In honor of Black History Month, I figured it would be fitting to address an issue that has truly never been resolved and unfortunately may never find a solution; injustice. I think it’s safe to say that conditions have improved through the course of time for people of color and the bias and prejudice attitudes and actions they’ve endured; either that or the people responsible for them have gotten better at sweeping their issues under the rug. On the other hand, it’s also safe to say that those same attitudes are still present and endured through today. So I guess it would be more appropriate to say things have improved but have not been resolved.
The trial for George Zimmerman, the man responsible for killing the unarmed, black, 17 year-old Trayvon Martin, (in the name of self defense) has come and gone but now an all too similar trial is underway. Micheal Dunn, is currently awaiting a verdict after killing Jordan Davis, who was also 17, over a loud music dispute in 2012. An action carried out after Dunn, like Zimmerman, felt his life was being threatened and took fatal action.
Personally, I feel like both parties should be behind bars right now but I run a medical practice not the judicial system so my opinions are limited to my patients and prescription pad. The verdict for Dunn has yet to be issued but Zimmerman was acquitted of his crime. Not only that but his “get out of jail free” card was in my opinion, a slap in the face to those who’ve been victims of racial inequality. To me it felt as if jurors simply overlooked the victim and his family as if to say the crime wasn’t that bad, kinda like how people were OKAY with lynchings taking place in and around the South, justified or not. It’s hard not feel otherwise when Zimmerman has been made somewhat a celebrity by raising money for his case via the internet and even signing up to fight (legitimately) in a celebrity boxing match that was abruptly canceled last week.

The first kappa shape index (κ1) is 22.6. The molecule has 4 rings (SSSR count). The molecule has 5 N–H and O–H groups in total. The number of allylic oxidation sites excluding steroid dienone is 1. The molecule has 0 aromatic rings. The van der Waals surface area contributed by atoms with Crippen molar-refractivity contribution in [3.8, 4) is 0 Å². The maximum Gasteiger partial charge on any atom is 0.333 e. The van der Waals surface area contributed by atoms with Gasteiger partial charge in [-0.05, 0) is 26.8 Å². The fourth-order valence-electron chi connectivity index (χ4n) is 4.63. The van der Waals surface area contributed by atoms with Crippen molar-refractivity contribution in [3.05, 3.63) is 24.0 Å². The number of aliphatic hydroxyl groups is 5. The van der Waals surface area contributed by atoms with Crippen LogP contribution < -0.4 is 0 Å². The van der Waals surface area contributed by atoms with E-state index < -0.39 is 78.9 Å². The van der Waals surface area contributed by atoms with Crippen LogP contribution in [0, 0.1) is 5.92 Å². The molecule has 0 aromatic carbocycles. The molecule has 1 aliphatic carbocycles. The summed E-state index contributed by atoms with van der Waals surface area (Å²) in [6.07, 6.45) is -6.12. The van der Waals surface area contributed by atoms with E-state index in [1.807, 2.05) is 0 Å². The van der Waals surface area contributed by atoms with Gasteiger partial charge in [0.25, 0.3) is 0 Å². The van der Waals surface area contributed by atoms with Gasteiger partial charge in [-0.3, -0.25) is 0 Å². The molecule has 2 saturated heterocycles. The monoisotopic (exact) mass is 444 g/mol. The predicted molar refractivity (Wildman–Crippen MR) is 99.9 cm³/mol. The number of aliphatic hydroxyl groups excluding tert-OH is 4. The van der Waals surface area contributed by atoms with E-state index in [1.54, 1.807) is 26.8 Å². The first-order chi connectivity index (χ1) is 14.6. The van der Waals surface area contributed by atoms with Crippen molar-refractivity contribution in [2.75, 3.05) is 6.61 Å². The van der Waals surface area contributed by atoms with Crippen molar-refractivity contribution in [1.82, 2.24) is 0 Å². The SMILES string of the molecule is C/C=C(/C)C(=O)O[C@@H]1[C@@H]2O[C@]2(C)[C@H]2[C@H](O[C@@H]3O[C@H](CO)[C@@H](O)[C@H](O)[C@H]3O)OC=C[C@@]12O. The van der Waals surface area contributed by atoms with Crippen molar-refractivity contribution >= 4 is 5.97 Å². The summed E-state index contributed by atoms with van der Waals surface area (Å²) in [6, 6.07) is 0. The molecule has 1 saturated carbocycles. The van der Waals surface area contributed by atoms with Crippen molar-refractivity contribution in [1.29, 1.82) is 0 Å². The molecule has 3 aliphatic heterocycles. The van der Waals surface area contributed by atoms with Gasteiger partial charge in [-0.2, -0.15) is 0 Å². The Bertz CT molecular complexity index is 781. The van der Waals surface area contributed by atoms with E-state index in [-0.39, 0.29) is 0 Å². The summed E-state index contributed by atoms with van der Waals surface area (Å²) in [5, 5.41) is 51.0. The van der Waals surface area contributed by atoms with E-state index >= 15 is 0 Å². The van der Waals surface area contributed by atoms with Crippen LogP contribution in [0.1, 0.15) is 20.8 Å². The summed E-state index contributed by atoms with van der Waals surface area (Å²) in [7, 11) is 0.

The jury is still out on the Dunn trial but will his actions be overlooked as well? Neither Trayvon or Jordan are here to defend themselves so all we really have to go on are the people that took their lives, a pretty one sided argument if I have to say so myself. Is it too taboo to admit or bring to the public’s attention that maybe Zimmerman and Dunn have preconceived notions about many members of the Black community, especially males that may not provoke the best of actions towards them when challenged?
February is a time of national recognition and reflection for Black culture but they are not the only individuals who suffer from injustice. It’s an ongoing battle but there are alternative ways to combat against it, in the place of violence. Not wearing hoodies or pulling your pants up in public may dim the radar of public perception but those actions arn’t nearly enough to make a big turn around. Fight subtly, and unabrasively, not abruptly and irrational.
Use knowledge instead, to turn evil intent around for the good of those who are persecuted. If you’ve been a victim of racial profiling, study hard and become a civil rights attorney to help bring down those who prefer the attitude of separate but not equal. If it upsets you that people stereotype Blacks as being lazy and only want welfare, steadily work your way up the corporate ladder until you’re at the top of your game and own your own business. Yes, the injustice and inequality will still most likely be there but at least you won’t be fueling the fire by fitting the profile of who they believe you to be.